Responsible sea turtle volunteering


Seven species of sea turtles glide through the world’s oceans, nesting on the shores of every continent except Antarctica – and all but one is threatened, with classifications ranging from vulnerable to critically endangered.)* Conservation projects are therefore essential in monitoring and protecting sea turtles and their eggs – and with a huge need for manpower and funds, paying volunteers play a key role in the sustainability of these projects and the ongoing survival of the species.

It’s not hard to imagine the difference that sea turtle volunteers can make when you look at the odds. Estimates for the number of hatchlings that survive into adulthood range from one in 100 to one in 1,000; the tiny babies risk being eaten by birds, raccoons or crabs as they scuttle across the sand, and are at the mercy of marine predators once they reach the ocean. It’s impossible to stand guard over these hatchlings until they are strong adults with protective shells, but we can patrol beaches to deter human and other predators, move eggs to safer places, take part in beach clean ups, collect data on nesting and hatching turtles and work with local communities to help them understand the importance of protecting these species.  
However, not all of the turtle conservation projects out there are genuine. Some are only too willing to charge tourists a hefty fee simply to go and see turtles on the beach, but call this a 'conservation' tour. Sometimes, dozens of tourists are crowded around a single nesting female, camera phones flashing, torches shone, and with no minimum distance being observed. In the worst cases, the crowds and lights can scare the female away – and she’ll drop her eggs in the sea, where they will never hatch. Even well meaning organisations can cause more harm than good if they don’t know what they are doing; eggs are fragile, the temperature they are stored at affects the gender of the hatchlings (warmer eggs produce females), the sand they are buried in must be fresh, and so on. Anyone leading these projects without a thorough knowledge of turtle biology could be damaging turtle populations. And anyone thinking about volunteering at a hatchery should familiarise themselves with what to avoid - including handling eggs and hatchlings without gloves, and the use of tanks for hatchlings, which are often there to benefit the tourists, not the turtles. Read more about our stance on hatcheries here.

Fortunately for willing volunteers, there are fairly easy ways to tell if the organisation is legitimate. All the trips on our site have already been screened to ensure they are carrying out genuine turtle conservation work. But the best thing to do is simply ask questions. Any organisation that is evasive, gives unsatisfactory answers or cannot put you in touch with former volunteers should be avoided. And any genuine organisations will be only too happy that their future volunteers are taking the business of turtle conservation so seriously, and will be able to discuss project successes, the work involved and let you speak to those who have volunteered previously.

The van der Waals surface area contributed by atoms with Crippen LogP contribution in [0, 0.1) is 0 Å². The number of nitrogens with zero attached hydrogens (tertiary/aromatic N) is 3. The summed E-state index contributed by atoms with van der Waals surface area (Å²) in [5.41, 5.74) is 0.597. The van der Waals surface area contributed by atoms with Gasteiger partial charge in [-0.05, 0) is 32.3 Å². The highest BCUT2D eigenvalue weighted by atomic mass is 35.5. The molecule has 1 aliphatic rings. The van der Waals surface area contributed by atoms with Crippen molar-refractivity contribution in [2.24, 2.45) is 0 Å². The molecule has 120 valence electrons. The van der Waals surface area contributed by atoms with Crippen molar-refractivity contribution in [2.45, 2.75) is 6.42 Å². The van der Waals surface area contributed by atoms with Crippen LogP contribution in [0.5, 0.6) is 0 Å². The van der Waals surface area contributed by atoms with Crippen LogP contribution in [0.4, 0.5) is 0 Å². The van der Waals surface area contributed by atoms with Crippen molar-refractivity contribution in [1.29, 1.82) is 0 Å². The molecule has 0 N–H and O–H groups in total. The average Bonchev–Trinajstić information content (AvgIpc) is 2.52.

*Source: See Turtles

Questions to ask your volunteer organisation


Here are some questions we recommend asking the organisation before you sign up to a sea turtle conservation vacation. They will help you ensure not only that the turtles are being protected – but that you are too, with backup should anything go wrong, and a clear idea of your duties and living conditions.

1. What exactly will I be doing on this project? It’s always helpful to know what types of activities will be involved – some patrols involve walking several kilometres over soft sand, for example – and at what time of day. If you are on night patrols, will you have time to rest in the morning?

2. How will this work benefit turtles? The organisation should be able to outline the main threats to turtles in that area – such as habitat loss, fishing bycatch or poaching – and explain how the project work is addressing these threats.

3. Can you show me evidence of the successes of this project? Ongoing monitoring and evaluation is an essential part of any conservation project. Has poaching been reduced? Has the number of nesting turtles increased? Has proposed construction work close to the beach been called off?

4. Are local people involved in the project? It’s always a good sign if local people are working alongside volunteers. Volunteer fees can fund employment in the communities, with paid rangers and hatchery staff. And raising awareness in schools or workshops will mean the project is much more sustainable.

5. Can I speak with former volunteers? They will let you know exactly what is involved, what to expect, and generally put your mind at rest about the trip. Unscrupulous organisations will obviously not be keen to let you speak to former participants.

6. If the organisation states that a percentage of the fee is donated to the project (not just covering volunteer expenses), can this be broken down? How much is donated, and what is it spent on?

7. What support is available if something goes wrong? Illness, injury and natural disasters are all possible – so be prepared. This does not replace travel insurance, which will pay medical bills and cover emergency evacuation, but the organisation should have communications systems in place and transport – particularly as many projects are located in very remote areas – to ensure you are safe.

Wildlife & environment


It’s brilliant if you are dedicating your precious vacation time to helping to save the sea turtles – but there are many ways you can make big differences to turtle conservation, wherever you may be. These apply whether you are on a turtle conservation trip, vacationing near a beach where turtles nest – or even staying at home.

Plastic waste is a huge issue. It can get wrapped around turtles’ heads, necks or fins – and they can die from ingesting it. Plastic bags are a particular threat as in the water they resemble jellyfish – the favourite food of leatherbacks. Always carry reusable bags, try and avoid using plastic water bottles (refilling from one large bottle if tap water is not safe to drink), and take waste away with you if you know there are no adequate disposal facilities in the destination. Plastic recycling is still not possible in many countries.